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Science Policy Around the Web – August 22, 2017

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By: Leopold Kong, PhD

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Image: By Tkarcher [CC BY-SA 4.0], via Wikimedia Commons

Zika

The case of the disappearing Zika

Early last year, there were over 35,000 suspected and confirmed cases of Zika virus infection per week in South America. This year, the number has plummeted below 1,000 per week. In the United States, only a single case of local Zika transmission has been reported this year in contrast to 224 in 2016.  Neither improved mosquito control nor climate change can explain the good news.  Experts attribute the drop in Zika cases to the development of immunity against the virus, which has spread rapidly.  Anthony Fauci, director of the National Institute of Allergy and Infectious Disease (NIAID), says he is not “entirely surprised” by this trend, but is “impressed by how steep it has been”.  A vaccine is still needed to curb potential future epidemics, but its development is now complicated by lack of populations susceptible to infection.  Increased Zika cases have been reported in Mexico this year, which could lead to outbreaks in Texas. Currently, a vaccine developed by NIAID is entering a placebo-controlled study of 2400 people in Zika-affected areas.

(Jon Cohen, Science)

The Scientific Workforce

Graduate Student immigration in the US and the UK shifting to Canada and Australia

In 2015-16, the United States and United Kingdom hosted nearly 384,000 and 200,000 international graduate students respectively. The two countries have been the world’s top two hosts for graduate students since the 1970s.  However, since the travel ban in the United States and the Brexit referendum in the United Kingdom, the numbers have been dropping.  In contrast, universities in Canada and Australia are reporting spikes in their application numbers.  Joint surveys conducted in February and July found that about a third of US universities have decreased international graduate student applications, particularly from India, the Middle East and China.  Sayed Mashaheet, a native of Egypt who earned his PhD in crops science at North Carolina State University, says that many international students see the United States as a riskier investment since the election.  With its friendly citizenship pathways, Canada maybe benefiting from these changes. The University of Toronto received 27% more international-student applications this year for a total of 15,000 compared to 11,951 in 2016.  Sofia Solar Cafaggi chose to pay her way through medical school at the University of Toronto instead of attending the Cleveland Clinic in Ohio for free because she will be eligible for Canadian citizenship after three years.  “In the US, I would have stayed an alien for at least the next decade, and that made me nervous about career prospects given the current political drama,” she says.  If the shift continues for the US and the UK, “some programmes will simply collapse,” says Anita Gopal, international officer for the US national Postdoctoral Association in Rockville, Maryland.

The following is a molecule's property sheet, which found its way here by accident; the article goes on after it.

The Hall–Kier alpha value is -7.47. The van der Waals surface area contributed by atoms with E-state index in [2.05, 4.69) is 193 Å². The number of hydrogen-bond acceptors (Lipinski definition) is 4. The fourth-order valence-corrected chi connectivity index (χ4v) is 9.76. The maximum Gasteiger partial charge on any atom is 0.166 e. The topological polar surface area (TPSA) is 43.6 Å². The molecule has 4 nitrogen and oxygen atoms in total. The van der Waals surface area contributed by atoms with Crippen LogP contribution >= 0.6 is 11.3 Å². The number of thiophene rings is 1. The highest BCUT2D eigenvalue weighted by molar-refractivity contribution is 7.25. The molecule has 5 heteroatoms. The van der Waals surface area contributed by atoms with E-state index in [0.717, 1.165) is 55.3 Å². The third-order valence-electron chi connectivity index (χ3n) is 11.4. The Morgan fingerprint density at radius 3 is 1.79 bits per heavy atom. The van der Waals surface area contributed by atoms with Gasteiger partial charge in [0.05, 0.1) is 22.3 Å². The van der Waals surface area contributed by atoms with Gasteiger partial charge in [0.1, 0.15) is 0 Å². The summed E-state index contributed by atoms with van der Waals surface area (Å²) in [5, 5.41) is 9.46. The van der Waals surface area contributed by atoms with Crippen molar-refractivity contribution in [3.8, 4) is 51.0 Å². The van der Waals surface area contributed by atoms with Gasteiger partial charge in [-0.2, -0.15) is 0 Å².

(Virginia Gewin, Nature News)

Science Funding

Trump’s list of Science Priorities aims to steer federal agencies’ focus

On August 17, the White House issued a memo to federal agencies outlining how their research money should be used.  Written jointly by the White House Office of Management and Budget and Office of Science and Technology Policy, the document sets the White House’s priorities for the next budget request.  This year, the memo lists five priorities in this order: military superiority, security, prosperity, energy dominance, and health.  The list greatly contrasts with Obama’s research priorities that included global climate change, clean energy, Earth observations, advanced manufacturing, and innovations in the life sciences, biology and neuroscience.  The list also appears to contradict President Trump’s own 2018 budget requests.  For example, the memo focuses on support for breakthroughs in military technologies and for helping older Americans remain healthy despite large cuts for those same areas in previous proposals.  Notably, the memo supports research in precommercial technology in energy, which would presumably include the Department of Energy’s Advanced Research Projects Agency-Energy.  However, President Trump has previously called for this agency to be shut down.  The budget for the 2019 fiscal year are due next  month.

(Jeffrey Mervis, Science)

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Written by sciencepolicyforall

August 22, 2017 at 5:36 pm

How to Make a Valuable Postdoctoral Experience: Updating the Model

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By: Aparna Kishor, MD, PhD

       To an outside observer, the scientific enterprise in the US appears to be thriving. The 2016 budget of the National Institutes of Health (NIH) was $31.3 billion. Of this, about 80% was distributed to research projects performed extramurally, pointing to the fact that hundreds of thousands of researchers nationwide, established scientists as well as trainees, benefit from the funding. Although the numbers are somewhat murky, it is likely that over 50% of graduate students and postdoctoral researchers (postdocs) receive some federal funds.

A more granular view of the reality of modern scientific training reveals its true complexity. In The Postdoctoral Experience Revisited, a report on postdoctoral training in the US, the National Academies argue that there are serious issues in the way we train our young scientists today, including those having to do with recognition and compensation, mentorship, and career advising. Fundamentally, although the US has more postdocs than ever before, does this serve the individuals involved?

First some context. For those committed to a career in the biological sciences, the first stage of training is graduate study to acquire technical and field-specific skills, culminating in a PhD. Traditionally, the second is the postdoctoral stage, which provides additional technical experience and preparation for a future career, ideally culminating in a research position. In the US, approximately 65% of those with graduate degrees in the life sciences continue on to a postdoc which is the field with the highest rate of entry. The second highest is in the physical sciences, with only 50%. Although the quotidian experiences of the two may be similar, the graduate and postdoctoral stages are actually quite different, particularly since graduate training tends to have formal requirements and expectations while postdoctoral training, does not. This framework also has distinct benefits for the principle investigators (PIs). A major one is economic: junior scientists are a willing, and in the case of postdocs, highly trained, source of cheap labor (more on this below). On occasion, the work may be done at no cost to the PI if the trainee has funding from another source, although this is becoming proportionally less common.